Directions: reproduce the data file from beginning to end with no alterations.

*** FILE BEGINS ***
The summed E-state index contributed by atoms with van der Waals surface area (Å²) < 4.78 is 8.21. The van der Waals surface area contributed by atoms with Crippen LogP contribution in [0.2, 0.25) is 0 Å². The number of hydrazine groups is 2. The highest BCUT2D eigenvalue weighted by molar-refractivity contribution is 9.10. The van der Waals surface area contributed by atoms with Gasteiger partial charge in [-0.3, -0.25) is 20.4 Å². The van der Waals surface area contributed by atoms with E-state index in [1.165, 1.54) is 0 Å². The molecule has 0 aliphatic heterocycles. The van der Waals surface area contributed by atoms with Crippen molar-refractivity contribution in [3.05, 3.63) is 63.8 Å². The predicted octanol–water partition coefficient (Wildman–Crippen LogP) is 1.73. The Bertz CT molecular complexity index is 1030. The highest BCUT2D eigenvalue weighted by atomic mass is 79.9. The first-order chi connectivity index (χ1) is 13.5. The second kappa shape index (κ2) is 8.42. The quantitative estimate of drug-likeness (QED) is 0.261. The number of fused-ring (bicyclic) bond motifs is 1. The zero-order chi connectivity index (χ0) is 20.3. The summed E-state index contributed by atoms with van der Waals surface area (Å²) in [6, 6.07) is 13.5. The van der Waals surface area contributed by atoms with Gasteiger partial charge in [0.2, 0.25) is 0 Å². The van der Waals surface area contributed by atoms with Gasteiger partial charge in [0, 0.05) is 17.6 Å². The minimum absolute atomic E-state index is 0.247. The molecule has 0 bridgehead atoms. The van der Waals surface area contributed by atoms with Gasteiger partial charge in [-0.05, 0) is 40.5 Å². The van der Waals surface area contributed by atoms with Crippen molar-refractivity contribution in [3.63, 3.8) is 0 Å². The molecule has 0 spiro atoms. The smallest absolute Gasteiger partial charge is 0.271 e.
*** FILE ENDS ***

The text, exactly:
The summed E-state index contributed by atoms with van der Waals surface area (Å²) < 4.78 is 8.21. The van der Waals surface area contributed by atoms with Crippen LogP contribution in [0.2, 0.25) is 0 Å². The number of hydrazine groups is 2. The highest BCUT2D eigenvalue weighted by molar-refractivity contribution is 9.10. The van der Waals surface area contributed by atoms with Gasteiger partial charge in [-0.3, -0.25) is 20.4 Å². The van der Waals surface area contributed by atoms with E-state index in [1.165, 1.54) is 0 Å². The molecule has 0 aliphatic heterocycles. The van der Waals surface area contributed by atoms with Crippen molar-refractivity contribution in [3.05, 3.63) is 63.8 Å². The predicted octanol–water partition coefficient (Wildman–Crippen LogP) is 1.73. The Bertz CT molecular complexity index is 1030. The highest BCUT2D eigenvalue weighted by atomic mass is 79.9. The first-order chi connectivity index (χ1) is 13.5. The second kappa shape index (κ2) is 8.42. The quantitative estimate of drug-likeness (QED) is 0.261. The number of fused-ring (bicyclic) bond motifs is 1. The zero-order chi connectivity index (χ0) is 20.3. The summed E-state index contributed by atoms with van der Waals surface area (Å²) in [6, 6.07) is 13.5. The van der Waals surface area contributed by atoms with Gasteiger partial charge in [0.2, 0.25) is 0 Å². The van der Waals surface area contributed by atoms with Gasteiger partial charge in [0, 0.05) is 17.6 Å². The minimum absolute atomic E-state index is 0.247. The molecule has 0 bridgehead atoms. The van der Waals surface area contributed by atoms with Gasteiger partial charge in [-0.05, 0) is 40.5 Å². The van der Waals surface area contributed by atoms with Crippen molar-refractivity contribution in [3.63, 3.8) is 0 Å². The molecule has 0 spiro atoms. The smallest absolute Gasteiger partial charge is 0.271 e.